You may not know this about me, but at the advanced age of 4 I was a radio superstar. Oh yes. With nothing more than a cassette tape recorder, an encouraging mother, and an active imagination, I took the airwaves by storm. My most somber show was known as “All Days Considered” (yeah, my parents listened to NPR), while my alter ego DJ “Vicksburg Sally” ran a gig with a little more oomph to it. Sally wrote and performed songs of her own making with a gusto rarely seen since then, including the hits “Learning How to Skate” and “Australia.”

My mom still has all the tapes, so please don't ask because she WILL play them.
photo credit: free photos

I’ve always loved to sing. I like to joke that in a previous life I was June Carter Cash, as played by Reese Witherspoon in Walk the Line. Some days I think I missed my calling to be a cowgirl country singer like Jennifer Nettles or Martina McBride.

As a kid I rode around town in my dad’s little pickup trick listening to tapes of Nanci Griffith and Lucinda Williams. I knew all the words, including ones that were probably inappropriate for a five-year-old. Little did my parents know that they had a wordsmith on their hands, and their were momentarily appalled until they realized I was clueless as to the meaning. Nanci’s rendition of Townes Van Zandt’s “Tecumseh Valley,” where Caroline “turned to whorin’ out on the streets?” I had no idea what it meant, but I sang it with gusto.

I’ve only occasionally gotten to scratch my musical itch publicly or formally. In third grade I auditioned for the theatre department of an arts and advanced academics program with a tentative rendition of “Edelweiss” from The Sound of Music. I’m not sure how or why I picked that particular song, but it got me in. For the next eight years I enjoyed the musical theatre classes that were interspersed with our straight drama, and I also had a chance to attend theatre camp in California where we put on a musical in two short weeks. Most of the plays I did you’ve never heard of, including that one. But we had revues periodically, and I picked some other odd songs to belt out. “Send In the Clowns” was a strange choice for a middle schooler, for sure.

I always said that when I grew up I was going to be in the church choir. It’s not likely that will happen at this point, and I’m probably a little too late and a little too reserved to be the next Reba McEntire. But what I’m realizing is that singing makes me happy. So I’m doing it more. More tunes in the shower, more goofy songs to the cat. I’ve created a Spotify playlist of “Country to Sing To” (it’s the June Carter Cash in me, those just happen to my favorites), and when I’m alone at home I turn it up and flex my vocal chord muscles.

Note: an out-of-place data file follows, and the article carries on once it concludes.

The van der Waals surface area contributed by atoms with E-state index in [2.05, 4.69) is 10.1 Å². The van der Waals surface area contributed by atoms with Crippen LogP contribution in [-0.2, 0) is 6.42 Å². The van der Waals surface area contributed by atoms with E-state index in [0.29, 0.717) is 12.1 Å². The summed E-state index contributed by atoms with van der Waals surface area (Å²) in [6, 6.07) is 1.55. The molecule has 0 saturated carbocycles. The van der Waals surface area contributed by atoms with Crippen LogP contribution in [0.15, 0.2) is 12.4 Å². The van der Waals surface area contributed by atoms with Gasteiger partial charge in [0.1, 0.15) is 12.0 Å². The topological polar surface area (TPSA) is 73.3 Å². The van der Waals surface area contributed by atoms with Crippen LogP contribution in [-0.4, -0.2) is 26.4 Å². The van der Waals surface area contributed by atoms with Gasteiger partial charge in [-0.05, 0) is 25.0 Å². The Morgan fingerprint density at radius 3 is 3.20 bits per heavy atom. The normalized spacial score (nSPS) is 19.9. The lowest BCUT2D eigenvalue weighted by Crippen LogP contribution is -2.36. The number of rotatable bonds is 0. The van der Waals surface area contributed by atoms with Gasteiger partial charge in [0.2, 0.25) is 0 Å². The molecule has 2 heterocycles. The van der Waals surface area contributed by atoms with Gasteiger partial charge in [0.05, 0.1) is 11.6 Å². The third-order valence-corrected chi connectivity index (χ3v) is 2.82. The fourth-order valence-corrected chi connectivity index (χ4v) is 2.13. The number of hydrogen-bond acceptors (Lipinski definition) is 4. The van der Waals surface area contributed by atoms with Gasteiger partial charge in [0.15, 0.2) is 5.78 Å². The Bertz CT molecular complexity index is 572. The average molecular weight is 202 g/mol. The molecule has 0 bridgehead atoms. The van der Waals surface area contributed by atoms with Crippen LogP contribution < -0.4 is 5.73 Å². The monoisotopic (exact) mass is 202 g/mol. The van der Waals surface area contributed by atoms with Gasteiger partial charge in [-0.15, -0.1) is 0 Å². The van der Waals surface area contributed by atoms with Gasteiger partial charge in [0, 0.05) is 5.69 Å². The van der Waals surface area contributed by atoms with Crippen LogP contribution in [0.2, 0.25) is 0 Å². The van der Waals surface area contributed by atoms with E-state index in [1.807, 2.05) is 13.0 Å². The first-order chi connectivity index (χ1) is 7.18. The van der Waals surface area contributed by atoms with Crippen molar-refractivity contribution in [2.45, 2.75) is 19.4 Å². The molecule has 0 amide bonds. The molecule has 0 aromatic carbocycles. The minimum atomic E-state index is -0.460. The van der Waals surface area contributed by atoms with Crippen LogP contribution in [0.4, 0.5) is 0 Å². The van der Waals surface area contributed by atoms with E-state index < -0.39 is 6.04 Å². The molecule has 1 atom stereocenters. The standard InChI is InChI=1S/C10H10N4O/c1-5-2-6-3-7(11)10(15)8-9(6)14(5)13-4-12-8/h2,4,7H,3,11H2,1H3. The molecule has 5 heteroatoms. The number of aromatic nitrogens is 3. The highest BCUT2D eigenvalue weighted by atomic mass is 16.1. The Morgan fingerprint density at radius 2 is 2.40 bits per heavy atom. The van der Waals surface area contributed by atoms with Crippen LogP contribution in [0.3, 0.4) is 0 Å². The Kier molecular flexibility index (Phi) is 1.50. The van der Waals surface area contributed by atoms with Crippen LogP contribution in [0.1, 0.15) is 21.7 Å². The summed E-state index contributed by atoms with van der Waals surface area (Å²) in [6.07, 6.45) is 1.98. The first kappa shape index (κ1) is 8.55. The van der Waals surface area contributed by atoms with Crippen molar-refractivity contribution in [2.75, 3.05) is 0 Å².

It was hard to choose, but here are five of the best for singing along:

  1. “Settlin’” by Sugarland (really anything by Sugarland!)

    I get home 7:30 the house is dirty, but it can wait
    Yeah, ‘cause right now I need some downtime
    To drink some red wine and celebrate
    Armageddon could be knocking at my door
    But I ain’t gonna answer that’s for sure
    There’s gotta be something!

  2. “Wide Open Spaces” by Dixie Chicks

    Who doesn’t know what I’m talking about
    Who’s never left home, who’s never struck out
    To find a dream and a life of their own
    A place in the clouds, a foundation of stone

  3. “Even If It Breaks Your Heart” by The Eli Young Band

    Some dreams stay with you forever,
    Drag you around but bring you back to where you were
    Some dreams keep on gettin’ better,
    Gotta keep believin’ if you wanna know for sure

  4. “Mississippi Girl” by Faith Hill

    ‘Cause a Mississippi girl don’t change her ways
    Just cause everybody knows her name
    Ain’t big-headed from a little bit of fame

  5. “The House That Built Me” by Miranda Lambert

    I thought if I could touch this place or feel it
    this brokenness inside me might start healing.
    Out here its like I’m someone else,
    I thought that maybe I could find myself.

What’s your favorite song to sing along with? Do you have any childhood activities that still make you happy?

Laura Lindeman

Laura Lindeman